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Pakistan suspends international umpire for 4 years

The Pakistan Cricket Board suspended international umpire Nadeem Ghauri for four years on Saturday for agreeing to \"extend undue favors for material gain\" during a sting operation carried out by a Indian television channel last year.

Published: 14th April 2013 10:32 AM  |   Last Updated: 14th April 2013 10:32 AM   |  A+A-

Pakistan cricket Board
By AP

The Pakistan Cricket Board suspended international umpire Nadeem Ghauri for four years on Saturday for agreeing to "extend undue favors for material gain" during a sting operation carried out by a Indian television channel last year.

The PCB said that Ghauri, who officiated in five tests, 43 one-day internationals and four Twenty20s, will not be considered for any appointment during the length of his ban.

Domestic umpire Anis Siddique was banned for three years after the integrity committee felt he initially resisted the offers during the same sting operation "but finally conceded to them on their persistence."

The PCB formed an inquiry committee soon after the sting operation alleged Pakistani umpires were engaged in corruption last October. The committee also received unedited video footage from the Indian TV station and information from the International Cricket Council.

Both umpires submitted statements and were cross-examined by the committee, which included PCB official and former captain and coach Intikhab Alam.

"Both umpires failed to exercise caution and sound judgment, which resulted in their entrapment in the said sting operation," the PCB statement said. "The submissions made by both umpires failed to corroborate/correlate with the contents of the authenticated video footage."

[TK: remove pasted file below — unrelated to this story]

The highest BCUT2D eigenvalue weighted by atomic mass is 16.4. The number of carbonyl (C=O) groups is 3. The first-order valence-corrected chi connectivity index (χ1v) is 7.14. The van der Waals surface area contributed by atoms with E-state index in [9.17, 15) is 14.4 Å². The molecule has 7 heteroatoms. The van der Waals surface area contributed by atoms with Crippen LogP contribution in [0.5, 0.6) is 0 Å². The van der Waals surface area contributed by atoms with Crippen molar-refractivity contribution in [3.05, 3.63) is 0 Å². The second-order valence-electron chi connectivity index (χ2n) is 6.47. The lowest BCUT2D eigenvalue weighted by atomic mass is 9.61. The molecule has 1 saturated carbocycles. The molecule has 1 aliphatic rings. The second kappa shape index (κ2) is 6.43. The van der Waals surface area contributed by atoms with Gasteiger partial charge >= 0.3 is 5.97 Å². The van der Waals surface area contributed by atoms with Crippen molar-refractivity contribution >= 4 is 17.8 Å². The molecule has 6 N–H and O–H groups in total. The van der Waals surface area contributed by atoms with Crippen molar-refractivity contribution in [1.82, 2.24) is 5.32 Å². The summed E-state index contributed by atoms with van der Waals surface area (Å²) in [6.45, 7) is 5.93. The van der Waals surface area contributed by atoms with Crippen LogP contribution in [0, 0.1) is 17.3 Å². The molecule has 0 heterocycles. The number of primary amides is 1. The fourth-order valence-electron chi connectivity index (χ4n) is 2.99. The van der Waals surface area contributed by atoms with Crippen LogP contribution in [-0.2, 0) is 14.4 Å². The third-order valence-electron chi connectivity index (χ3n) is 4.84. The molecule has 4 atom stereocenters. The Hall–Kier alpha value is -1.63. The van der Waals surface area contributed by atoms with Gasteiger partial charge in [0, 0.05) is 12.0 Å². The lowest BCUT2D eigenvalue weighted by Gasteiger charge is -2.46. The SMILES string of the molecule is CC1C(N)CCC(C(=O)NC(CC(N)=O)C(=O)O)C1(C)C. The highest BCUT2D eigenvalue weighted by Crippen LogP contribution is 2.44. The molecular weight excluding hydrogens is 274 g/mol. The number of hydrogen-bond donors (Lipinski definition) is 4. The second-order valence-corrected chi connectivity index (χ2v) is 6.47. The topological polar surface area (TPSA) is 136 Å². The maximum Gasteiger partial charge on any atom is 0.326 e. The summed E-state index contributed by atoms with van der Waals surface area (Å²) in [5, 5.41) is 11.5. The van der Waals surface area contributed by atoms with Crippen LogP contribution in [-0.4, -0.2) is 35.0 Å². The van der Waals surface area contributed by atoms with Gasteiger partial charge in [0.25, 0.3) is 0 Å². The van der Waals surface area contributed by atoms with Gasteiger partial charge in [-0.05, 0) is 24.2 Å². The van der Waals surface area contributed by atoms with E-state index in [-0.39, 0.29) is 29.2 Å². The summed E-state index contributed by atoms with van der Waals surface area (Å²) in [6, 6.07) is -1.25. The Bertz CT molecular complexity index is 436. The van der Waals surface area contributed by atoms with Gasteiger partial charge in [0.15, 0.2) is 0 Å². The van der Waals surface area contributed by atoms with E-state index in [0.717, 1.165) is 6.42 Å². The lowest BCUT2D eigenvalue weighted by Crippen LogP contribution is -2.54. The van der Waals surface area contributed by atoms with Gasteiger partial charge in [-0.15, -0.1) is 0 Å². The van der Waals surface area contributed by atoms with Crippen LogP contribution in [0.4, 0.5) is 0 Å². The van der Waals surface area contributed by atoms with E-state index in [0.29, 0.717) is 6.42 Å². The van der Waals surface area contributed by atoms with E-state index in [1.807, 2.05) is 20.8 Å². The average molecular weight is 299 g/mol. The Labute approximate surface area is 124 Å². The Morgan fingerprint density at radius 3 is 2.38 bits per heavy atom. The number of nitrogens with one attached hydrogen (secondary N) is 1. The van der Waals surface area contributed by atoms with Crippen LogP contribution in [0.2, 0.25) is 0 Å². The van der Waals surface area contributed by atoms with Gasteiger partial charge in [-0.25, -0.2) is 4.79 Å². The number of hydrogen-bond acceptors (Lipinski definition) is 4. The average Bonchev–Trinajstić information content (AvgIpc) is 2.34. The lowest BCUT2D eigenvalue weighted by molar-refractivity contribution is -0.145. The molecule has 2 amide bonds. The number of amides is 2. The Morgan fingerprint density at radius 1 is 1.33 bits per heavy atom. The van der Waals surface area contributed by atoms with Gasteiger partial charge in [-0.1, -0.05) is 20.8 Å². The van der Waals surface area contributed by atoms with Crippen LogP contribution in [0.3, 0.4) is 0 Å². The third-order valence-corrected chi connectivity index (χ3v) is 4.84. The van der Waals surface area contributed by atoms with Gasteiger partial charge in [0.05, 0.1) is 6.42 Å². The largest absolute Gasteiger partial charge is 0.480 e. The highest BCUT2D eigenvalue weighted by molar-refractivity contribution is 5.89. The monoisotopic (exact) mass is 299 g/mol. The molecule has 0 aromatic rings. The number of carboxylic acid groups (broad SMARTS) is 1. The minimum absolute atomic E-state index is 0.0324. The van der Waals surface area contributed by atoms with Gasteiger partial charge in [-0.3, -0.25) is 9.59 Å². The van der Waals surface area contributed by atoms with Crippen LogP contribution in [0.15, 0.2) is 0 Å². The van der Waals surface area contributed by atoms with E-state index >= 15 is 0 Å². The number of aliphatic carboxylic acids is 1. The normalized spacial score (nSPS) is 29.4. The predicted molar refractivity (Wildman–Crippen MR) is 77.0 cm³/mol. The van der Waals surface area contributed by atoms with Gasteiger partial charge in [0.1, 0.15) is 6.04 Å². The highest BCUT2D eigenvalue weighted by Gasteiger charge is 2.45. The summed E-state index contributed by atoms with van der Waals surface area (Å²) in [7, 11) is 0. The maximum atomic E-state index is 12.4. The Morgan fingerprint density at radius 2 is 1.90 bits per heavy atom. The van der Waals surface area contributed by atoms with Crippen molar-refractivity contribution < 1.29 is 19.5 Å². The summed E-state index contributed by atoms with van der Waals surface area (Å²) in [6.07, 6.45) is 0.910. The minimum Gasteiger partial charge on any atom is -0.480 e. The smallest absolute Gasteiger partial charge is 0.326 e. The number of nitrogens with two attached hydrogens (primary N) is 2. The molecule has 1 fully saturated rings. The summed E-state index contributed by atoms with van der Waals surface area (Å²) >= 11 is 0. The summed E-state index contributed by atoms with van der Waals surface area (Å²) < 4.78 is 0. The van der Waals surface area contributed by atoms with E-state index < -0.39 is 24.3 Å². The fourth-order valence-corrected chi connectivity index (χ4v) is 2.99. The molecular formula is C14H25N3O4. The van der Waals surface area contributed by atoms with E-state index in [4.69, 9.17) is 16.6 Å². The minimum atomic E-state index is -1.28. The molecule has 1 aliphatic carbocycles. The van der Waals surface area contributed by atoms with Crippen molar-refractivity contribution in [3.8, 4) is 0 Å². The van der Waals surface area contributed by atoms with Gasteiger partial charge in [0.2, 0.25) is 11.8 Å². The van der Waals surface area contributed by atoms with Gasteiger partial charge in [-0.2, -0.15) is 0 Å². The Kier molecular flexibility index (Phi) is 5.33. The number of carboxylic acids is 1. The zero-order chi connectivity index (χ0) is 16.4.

The committee's recommendations were given to PCB's integrity committee, which met on Saturday under board chairman Zaka Ashraf.

The integrity committee members said "they were of the unanimous view that substantial incriminating material was available on record suggestive of the fact that both the umpires were willing to compromise their integrity in discharge of their professional duties."

Ashraf said the PCB has a zero-tolerance policy for corruption or indiscipline.

"We are committed on creating awareness amongst our players and officials with regards to the possible pitfalls, and are determined to adopt all vigilance and security parameters, which are in line with the laid out procedures of the ICC," he said. "Today's decision reiterates the commitment of the PCB to keep our great sport free of all corrupt practices."

Last month, Bangladesh's cricket board banned umpire Nadir Shah for 10 years on similar charges of corruption.

Several first class umpires from Sri Lanka, Pakistan and Bangladesh were allegedly exposed in the Indian TV sting operation, in which the reporters claimed to be from a sports management company.

Sri Lanka Cricket has yet to start investigating the matter.

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